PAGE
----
Preparing For Emergencies

Preparing for Emergencies

When disaster strikes, you may not have much time to act.

To help protect loved ones, take these simple steps now to prepare your family for sudden emergencies or other disasters.


  1. KNOW what natural or other disasters could occur in your area and how to prepare for them. Learn about local evacuation routes, so that you know how to leave an area quickly. The Federal Emergency Management Agency offers information on preparedness at their website.
  2. PLAN out on paper the steps you should take during an emergency and give family members a copy. Talk about potential disasters or emergencies and how to respond to each. Choose a meeting place, other than your home, for family members to gather in case you can’t go home. Make sure you choose an “emergency check-in” contact person and teach your children the phone number for this person.
  3. PACK emergency supplies in your home to meet your needs for 3 days. Always keep all your important documentation together in one place in case you have to “grab and go” during an evacuation.

Need to evacuate? Have a kit ready that includes:

    • Identification for yourself and your children, such as birth certificates and social security cards
    • Important personal papers, such as health insurance identification cards, immigration papers, and children’s school records
    • Funds in the form of cash, traveler’s checks, credit cards, and checkbook
    • Keys to the house, car, and safety deposit box or post office box
    • Ways to communicate, including a calling card, cell phone with extra battery, and the emergency check-in number for family members to call
    • Prescription medications, including written prescription orders, and other necessary supplies such as contact lens cleaner and feminine hygiene products


Relief workers will most likely be on the scene after a disaster, but they cannot reach everyone immediately. Gather the following supplies in case you have to stay where you are.

Water. Keep at least a 3-day supply of water for each person, stored in plastic containers. Each person needs 1 gallon of water each day.

Food. Store at least a 3-day supply of nonperishable food such as canned meat, beans, vegetables, fruit and juices, peanut butter or other high-energy food, and unsalted crackers. Keep a nonelectric can opener handy. If you have pets, stock up on canned pet food.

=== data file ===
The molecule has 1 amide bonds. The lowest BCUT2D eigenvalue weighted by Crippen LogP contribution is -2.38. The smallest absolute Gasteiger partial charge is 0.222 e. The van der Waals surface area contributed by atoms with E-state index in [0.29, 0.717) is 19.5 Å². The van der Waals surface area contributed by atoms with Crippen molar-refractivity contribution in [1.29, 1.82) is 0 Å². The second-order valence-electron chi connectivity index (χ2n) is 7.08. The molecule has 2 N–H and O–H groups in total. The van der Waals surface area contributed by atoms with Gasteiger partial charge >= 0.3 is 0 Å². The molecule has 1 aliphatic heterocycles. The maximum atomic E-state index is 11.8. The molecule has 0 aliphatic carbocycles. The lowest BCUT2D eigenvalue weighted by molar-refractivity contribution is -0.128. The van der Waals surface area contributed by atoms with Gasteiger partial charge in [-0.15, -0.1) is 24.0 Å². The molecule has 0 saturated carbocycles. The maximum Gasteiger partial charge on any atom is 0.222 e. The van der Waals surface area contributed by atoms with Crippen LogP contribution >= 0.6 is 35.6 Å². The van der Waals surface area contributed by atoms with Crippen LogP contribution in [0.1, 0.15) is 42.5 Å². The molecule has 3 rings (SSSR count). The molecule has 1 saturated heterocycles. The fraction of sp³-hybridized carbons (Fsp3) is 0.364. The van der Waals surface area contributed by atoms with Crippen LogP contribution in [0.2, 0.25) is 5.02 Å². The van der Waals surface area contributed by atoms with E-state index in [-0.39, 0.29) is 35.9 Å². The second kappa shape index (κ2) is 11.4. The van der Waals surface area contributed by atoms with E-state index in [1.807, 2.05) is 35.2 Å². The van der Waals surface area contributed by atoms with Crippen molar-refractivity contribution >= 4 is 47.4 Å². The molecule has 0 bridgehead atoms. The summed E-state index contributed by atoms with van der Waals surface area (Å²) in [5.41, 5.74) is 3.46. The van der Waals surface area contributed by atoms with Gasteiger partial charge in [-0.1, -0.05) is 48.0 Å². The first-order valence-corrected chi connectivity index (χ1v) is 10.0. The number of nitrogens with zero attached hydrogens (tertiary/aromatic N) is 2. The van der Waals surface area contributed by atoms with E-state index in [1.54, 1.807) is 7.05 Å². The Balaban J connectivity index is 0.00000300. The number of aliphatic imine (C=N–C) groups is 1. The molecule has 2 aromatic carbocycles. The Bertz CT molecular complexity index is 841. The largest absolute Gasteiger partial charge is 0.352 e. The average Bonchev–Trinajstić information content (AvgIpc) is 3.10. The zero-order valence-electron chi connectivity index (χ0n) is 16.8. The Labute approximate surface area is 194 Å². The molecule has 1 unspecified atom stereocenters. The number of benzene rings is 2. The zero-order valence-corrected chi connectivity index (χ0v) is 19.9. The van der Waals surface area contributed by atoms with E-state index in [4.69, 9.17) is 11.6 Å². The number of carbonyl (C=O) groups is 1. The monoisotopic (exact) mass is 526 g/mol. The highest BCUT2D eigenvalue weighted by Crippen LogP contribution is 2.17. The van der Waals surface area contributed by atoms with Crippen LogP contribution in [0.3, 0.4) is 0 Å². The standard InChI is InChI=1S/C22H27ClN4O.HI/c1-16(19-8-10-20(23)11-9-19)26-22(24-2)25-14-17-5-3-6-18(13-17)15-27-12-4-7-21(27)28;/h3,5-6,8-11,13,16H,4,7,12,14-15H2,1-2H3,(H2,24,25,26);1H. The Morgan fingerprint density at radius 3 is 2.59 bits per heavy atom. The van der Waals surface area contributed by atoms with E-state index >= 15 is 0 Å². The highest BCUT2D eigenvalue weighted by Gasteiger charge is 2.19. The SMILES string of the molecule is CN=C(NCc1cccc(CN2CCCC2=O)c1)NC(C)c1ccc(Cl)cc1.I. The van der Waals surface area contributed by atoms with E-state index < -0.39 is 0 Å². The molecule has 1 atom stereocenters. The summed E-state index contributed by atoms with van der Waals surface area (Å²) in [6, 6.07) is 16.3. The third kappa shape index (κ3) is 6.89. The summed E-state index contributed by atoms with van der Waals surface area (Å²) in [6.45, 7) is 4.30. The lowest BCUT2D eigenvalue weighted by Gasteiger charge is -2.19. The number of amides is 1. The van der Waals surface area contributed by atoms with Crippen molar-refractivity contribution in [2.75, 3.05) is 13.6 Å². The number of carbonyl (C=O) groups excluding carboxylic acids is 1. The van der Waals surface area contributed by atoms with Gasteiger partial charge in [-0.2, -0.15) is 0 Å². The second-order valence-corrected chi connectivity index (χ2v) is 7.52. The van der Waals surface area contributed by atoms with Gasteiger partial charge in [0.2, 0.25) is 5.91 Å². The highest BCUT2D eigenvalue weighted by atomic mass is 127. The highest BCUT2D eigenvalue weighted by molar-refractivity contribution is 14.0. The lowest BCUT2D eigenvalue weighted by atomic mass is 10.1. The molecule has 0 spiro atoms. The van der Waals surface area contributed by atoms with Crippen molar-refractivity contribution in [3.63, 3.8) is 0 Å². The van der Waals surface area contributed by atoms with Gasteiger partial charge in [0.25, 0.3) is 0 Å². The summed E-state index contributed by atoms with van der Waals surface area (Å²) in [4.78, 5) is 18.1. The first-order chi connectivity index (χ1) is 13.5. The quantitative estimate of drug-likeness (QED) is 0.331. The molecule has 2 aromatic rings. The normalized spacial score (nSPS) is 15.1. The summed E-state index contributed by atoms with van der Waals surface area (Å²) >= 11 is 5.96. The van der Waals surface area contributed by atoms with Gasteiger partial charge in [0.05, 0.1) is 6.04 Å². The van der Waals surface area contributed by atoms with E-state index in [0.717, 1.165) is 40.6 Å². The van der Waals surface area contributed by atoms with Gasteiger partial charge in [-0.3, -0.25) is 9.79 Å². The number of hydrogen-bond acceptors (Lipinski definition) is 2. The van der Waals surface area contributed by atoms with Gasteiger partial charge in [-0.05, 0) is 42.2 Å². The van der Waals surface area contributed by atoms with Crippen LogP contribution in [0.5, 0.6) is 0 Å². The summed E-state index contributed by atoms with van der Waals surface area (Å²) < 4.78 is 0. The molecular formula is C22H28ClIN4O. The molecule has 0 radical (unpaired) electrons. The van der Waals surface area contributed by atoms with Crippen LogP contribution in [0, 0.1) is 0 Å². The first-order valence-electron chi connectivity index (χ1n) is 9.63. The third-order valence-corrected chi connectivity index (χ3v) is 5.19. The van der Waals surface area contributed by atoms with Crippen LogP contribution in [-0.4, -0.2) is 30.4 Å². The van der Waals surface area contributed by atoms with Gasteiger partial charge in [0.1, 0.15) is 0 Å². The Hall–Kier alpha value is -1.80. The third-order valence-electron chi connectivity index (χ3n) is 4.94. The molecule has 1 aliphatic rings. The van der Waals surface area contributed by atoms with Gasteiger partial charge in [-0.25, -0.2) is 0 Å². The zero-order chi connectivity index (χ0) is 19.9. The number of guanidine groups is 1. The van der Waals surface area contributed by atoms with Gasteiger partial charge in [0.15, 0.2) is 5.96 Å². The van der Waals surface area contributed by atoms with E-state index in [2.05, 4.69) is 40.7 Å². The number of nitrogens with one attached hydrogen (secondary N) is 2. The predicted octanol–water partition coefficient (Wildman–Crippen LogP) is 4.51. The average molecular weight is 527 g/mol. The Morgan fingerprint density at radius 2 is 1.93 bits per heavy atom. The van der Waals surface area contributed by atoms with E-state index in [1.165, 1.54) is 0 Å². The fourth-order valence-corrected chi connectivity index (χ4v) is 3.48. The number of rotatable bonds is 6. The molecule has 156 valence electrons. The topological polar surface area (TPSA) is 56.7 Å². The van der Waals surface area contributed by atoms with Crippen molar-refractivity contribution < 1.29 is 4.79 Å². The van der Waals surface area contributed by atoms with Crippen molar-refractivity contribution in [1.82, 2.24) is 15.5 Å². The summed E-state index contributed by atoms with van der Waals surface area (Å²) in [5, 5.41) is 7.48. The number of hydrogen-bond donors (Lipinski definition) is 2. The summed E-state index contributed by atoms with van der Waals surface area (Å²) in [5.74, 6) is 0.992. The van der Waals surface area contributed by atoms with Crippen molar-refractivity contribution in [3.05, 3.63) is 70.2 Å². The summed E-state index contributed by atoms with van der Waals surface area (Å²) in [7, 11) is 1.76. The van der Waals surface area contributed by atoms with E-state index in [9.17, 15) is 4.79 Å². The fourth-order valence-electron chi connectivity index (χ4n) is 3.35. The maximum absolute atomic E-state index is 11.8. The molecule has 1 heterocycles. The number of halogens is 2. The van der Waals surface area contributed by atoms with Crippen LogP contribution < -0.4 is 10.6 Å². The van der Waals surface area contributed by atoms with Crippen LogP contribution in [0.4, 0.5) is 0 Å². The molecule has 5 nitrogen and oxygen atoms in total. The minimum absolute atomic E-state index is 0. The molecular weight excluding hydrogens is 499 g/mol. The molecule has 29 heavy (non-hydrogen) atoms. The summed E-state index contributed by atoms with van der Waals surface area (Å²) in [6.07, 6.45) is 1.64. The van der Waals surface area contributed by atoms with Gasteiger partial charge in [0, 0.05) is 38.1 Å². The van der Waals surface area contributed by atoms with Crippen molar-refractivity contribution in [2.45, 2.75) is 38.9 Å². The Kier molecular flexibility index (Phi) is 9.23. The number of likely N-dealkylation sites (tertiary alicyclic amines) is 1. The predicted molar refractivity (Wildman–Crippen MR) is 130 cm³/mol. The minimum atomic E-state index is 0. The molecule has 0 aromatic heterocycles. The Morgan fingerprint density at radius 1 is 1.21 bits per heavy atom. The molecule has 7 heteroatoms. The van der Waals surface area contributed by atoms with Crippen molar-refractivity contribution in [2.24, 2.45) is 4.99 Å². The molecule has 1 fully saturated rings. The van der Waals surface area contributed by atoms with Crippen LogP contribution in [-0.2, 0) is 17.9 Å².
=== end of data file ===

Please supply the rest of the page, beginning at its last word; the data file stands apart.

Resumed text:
Infant care. Store baby formula and water to prepare it if a child is not breastfed. If you need to evacuate quickly, bring towels or sheets to carry a baby instead of a bulky stroller.

Other supplies. Make sure you have large plastic bags that seal for water-proofing important papers, a battery-powered flashlight and radio with extra batteries, and a first aid kit.


When an emergency occurs, breastfeeding saves lives by:

  • Protecting babies from the risks of a contaminated water supply
  • Protecting babies from respiratory illness and diarrhea – diseases that can be fatal in populations displaced by disaster

The basics of breastfeeding during an emergency are much the same as they are normally. Continuing to breastfeed whenever the baby seems hungry maintains a mother’s milk supply and is calming to both mother and baby. La Leche League International for information on how to breastfeed in an emergency, even if you have been giving your baby formula.


Food may not be safe to eat during and after an emergency. Water may not be safe to drink, clean with, or bathe in after an emergency such as a tornado or flood because it can become contaminated with bacteria, sewage, agricultural or industrial waste, chemicals, and other substances that can cause illness or death. The Centers for Disease Control and Prevention has information about keeping your food and water safe, which you can access here


When returning to a home that’s been flooded after natural disasters such as hurricanes, tornadoes, and floods, be aware that your house may be contaminated with mold or sewage, which can cause health risks for your family. Here are some tips from the CDC.